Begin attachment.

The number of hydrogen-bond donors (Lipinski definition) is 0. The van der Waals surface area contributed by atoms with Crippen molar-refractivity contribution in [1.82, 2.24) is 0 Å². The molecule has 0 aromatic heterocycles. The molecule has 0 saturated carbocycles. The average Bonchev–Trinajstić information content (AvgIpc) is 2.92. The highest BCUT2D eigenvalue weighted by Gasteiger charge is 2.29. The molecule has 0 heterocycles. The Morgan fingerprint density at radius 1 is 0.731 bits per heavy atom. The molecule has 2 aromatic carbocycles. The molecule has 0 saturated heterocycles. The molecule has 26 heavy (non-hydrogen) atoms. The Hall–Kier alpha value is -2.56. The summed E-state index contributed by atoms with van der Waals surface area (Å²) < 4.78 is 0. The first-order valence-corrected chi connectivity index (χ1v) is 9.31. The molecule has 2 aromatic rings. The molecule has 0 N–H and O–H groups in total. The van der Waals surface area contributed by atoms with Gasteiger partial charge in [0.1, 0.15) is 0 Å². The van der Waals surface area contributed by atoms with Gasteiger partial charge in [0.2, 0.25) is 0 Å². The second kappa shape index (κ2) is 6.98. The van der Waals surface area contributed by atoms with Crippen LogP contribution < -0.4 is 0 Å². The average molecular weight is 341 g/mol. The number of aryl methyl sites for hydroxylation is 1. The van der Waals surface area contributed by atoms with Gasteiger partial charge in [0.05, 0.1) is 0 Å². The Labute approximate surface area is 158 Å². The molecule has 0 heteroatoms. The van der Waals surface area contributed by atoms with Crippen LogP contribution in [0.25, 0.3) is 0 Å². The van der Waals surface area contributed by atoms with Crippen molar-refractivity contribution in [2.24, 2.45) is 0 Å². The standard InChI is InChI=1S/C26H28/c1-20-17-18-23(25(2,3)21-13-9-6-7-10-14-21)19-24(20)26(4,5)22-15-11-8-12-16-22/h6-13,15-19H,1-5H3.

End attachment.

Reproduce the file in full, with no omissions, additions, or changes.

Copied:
The number of hydrogen-bond donors (Lipinski definition) is 0. The van der Waals surface area contributed by atoms with Crippen molar-refractivity contribution in [1.82, 2.24) is 0 Å². The molecule has 0 aromatic heterocycles. The molecule has 0 saturated carbocycles. The average Bonchev–Trinajstić information content (AvgIpc) is 2.92. The highest BCUT2D eigenvalue weighted by Gasteiger charge is 2.29. The molecule has 0 heterocycles. The Morgan fingerprint density at radius 1 is 0.731 bits per heavy atom. The molecule has 2 aromatic carbocycles. The molecule has 0 saturated heterocycles. The molecule has 26 heavy (non-hydrogen) atoms. The Hall–Kier alpha value is -2.56. The summed E-state index contributed by atoms with van der Waals surface area (Å²) < 4.78 is 0. The first-order valence-corrected chi connectivity index (χ1v) is 9.31. The molecule has 2 aromatic rings. The molecule has 0 N–H and O–H groups in total. The van der Waals surface area contributed by atoms with Gasteiger partial charge in [0.1, 0.15) is 0 Å². The van der Waals surface area contributed by atoms with Gasteiger partial charge in [0.2, 0.25) is 0 Å². The second kappa shape index (κ2) is 6.98. The van der Waals surface area contributed by atoms with Crippen LogP contribution < -0.4 is 0 Å². The average molecular weight is 341 g/mol. The number of aryl methyl sites for hydroxylation is 1. The van der Waals surface area contributed by atoms with Gasteiger partial charge in [0.05, 0.1) is 0 Å². The Labute approximate surface area is 158 Å². The molecule has 0 heteroatoms. The van der Waals surface area contributed by atoms with Crippen LogP contribution in [0.25, 0.3) is 0 Å². The van der Waals surface area contributed by atoms with Crippen molar-refractivity contribution in [2.24, 2.45) is 0 Å². The standard InChI is InChI=1S/C26H28/c1-20-17-18-23(25(2,3)21-13-9-6-7-10-14-21)19-24(20)26(4,5)22-15-11-8-12-16-22/h6-13,15-19H,1-5H3.